Last year I started getting more and more into podcasts. This coincided directly with the download of NPR One. Of course, Pop Culture Happy Hour became my must-hear event. I grew to really enjoy Freakonomics Radio as well. I tried a few others that didn’t do much for me.
Eventually, a friend recommended Bullseye with Jesse Thorn. My friend said that Pop Culture Happy Hour got a little tired for him, but that Bullseye addressed some of the same topics in a far more interesting way.
I found Bullseye on the NPR One app and took a look at past titles. They typically featured two public figures of some sort, usually actors, comedians, or musicians. None of the names I saw really interested me. I moved on.
Not too long after, I kept running out of podcasts to listen to. I didn’t have a deep rotation, so within a few days of a new week I would already be searching for something fresh. I remembered my friend’s recommendation.
I dove in and listened to a few Bullseye episodes a week, and I did this whether the interviewee appealed to me or not. Finally, Bullseye found my sweet-spot. The episode focused on interviewing interviewers. Jesse spoke with Katie Couric, Marc Maron, and Audie Cornish. I listened to Jesse asking the most interesting questions, and I found his interviewees being far more candid than I expected. That’s when I realized the magic of Bullseye — Jesse Thorn makes everyone interesting.
My friend, once again, was right.
Thorn has such an ease about him. His voice is incredibly pleasant; he’s got a fantastic radio voice. He’s warm and unafraid to laugh. Yet, he’s bold in what he decides to ask. He’s direct. I’ve heard him forge ahead with difficult questions despite trepidation. I’ve also heard him pump the brakes and check on his guest’s comfort when the conversation’s direction became a little too intense. Sometimes he barely speaks at all because his guest gets going on such a roll.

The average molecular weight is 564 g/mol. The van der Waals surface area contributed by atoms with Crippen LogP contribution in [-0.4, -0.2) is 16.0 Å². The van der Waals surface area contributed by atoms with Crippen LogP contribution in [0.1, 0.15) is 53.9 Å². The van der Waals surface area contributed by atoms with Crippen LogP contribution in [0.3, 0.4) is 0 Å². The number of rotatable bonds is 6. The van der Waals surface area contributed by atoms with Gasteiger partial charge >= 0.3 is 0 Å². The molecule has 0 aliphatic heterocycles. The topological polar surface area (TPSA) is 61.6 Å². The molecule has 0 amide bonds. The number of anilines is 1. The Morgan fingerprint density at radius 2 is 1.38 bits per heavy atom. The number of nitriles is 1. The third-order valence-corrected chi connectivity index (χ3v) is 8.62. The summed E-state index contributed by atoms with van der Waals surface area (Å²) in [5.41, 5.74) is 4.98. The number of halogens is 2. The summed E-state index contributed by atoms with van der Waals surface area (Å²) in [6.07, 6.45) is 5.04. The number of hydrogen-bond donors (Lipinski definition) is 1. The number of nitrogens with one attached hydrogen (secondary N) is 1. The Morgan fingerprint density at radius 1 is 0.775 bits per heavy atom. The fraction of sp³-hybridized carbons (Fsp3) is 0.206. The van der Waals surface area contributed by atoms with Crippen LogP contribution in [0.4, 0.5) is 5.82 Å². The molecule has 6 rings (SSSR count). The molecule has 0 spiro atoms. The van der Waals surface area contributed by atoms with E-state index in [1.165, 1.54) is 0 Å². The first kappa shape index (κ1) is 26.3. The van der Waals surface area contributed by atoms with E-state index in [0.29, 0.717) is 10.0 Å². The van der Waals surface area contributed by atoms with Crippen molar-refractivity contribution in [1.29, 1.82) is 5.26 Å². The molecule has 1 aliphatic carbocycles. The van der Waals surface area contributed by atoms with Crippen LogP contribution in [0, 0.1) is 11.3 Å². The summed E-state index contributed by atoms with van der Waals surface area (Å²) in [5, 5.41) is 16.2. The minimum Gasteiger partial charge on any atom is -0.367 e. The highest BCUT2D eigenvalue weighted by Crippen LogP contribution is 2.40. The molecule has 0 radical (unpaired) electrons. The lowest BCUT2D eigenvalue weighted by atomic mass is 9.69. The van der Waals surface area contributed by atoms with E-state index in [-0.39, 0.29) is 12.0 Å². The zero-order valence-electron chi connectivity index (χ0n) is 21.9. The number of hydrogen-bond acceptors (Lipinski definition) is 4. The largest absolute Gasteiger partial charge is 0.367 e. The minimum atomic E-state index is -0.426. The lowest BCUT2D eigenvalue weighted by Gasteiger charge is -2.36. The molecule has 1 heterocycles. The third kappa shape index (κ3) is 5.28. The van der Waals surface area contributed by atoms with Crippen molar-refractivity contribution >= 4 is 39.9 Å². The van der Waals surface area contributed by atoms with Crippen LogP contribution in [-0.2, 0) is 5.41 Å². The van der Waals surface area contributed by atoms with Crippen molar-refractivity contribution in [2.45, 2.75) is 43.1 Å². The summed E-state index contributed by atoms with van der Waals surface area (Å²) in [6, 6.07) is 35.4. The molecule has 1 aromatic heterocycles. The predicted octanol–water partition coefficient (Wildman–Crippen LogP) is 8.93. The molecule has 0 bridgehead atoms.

Thorn has an innate ability to ask about things that his guests often want to discuss. However, those questions are also things he knows his listeners will find interesting. This seems to be a rare instinct in his field.
That’s why Bullseye works. It took me too long to discover this. I had several starts and stops with Bullseye, but it eventually dawned on me that every interview, no matter who the guest, will entertain and prove educational. I’d never heard of Beth Ditto, yet Jesse’s interview with her is among my favorites. Jesse showed me a whole new side to Julia Louis-Dreyfus. He made me realize Rick Moranis is probably a genius. He and Louie Anderson damn near made me cry while I mowed my lawn. Every episode touches me in some way — there are no wasted moments.
Honestly, though, it’s Jesse himself who keeps me coming back. I’ve listened to enough installments now to piece together a bit of the man himself, and he’s someone I want to support. His life has not always been easy, and I love that he is willing to share that with his audience and guests. I started following him on Twitter and I find him wise, funny, blunt, and receptive. In fact, he’s actually interacted with me on occasion, which is always a thrill. (The folks at Pop Culture Happy Hour? Not so much as a “like.” Not even once. But, who’s keeping score? [I guess I am … apparently.])
So if you’re looking for a new podcast, I completely recommend Bullseye with Jesse Thorn. Keep in mind it will take a few episodes to really win you over, but once you get a feel for it, you will look forward to it every week. You can find the show at NPR One or Maximum Fun. Let’s go.
(Did you enjoy this article? Check out Scott William Foley’s short stories HERE!)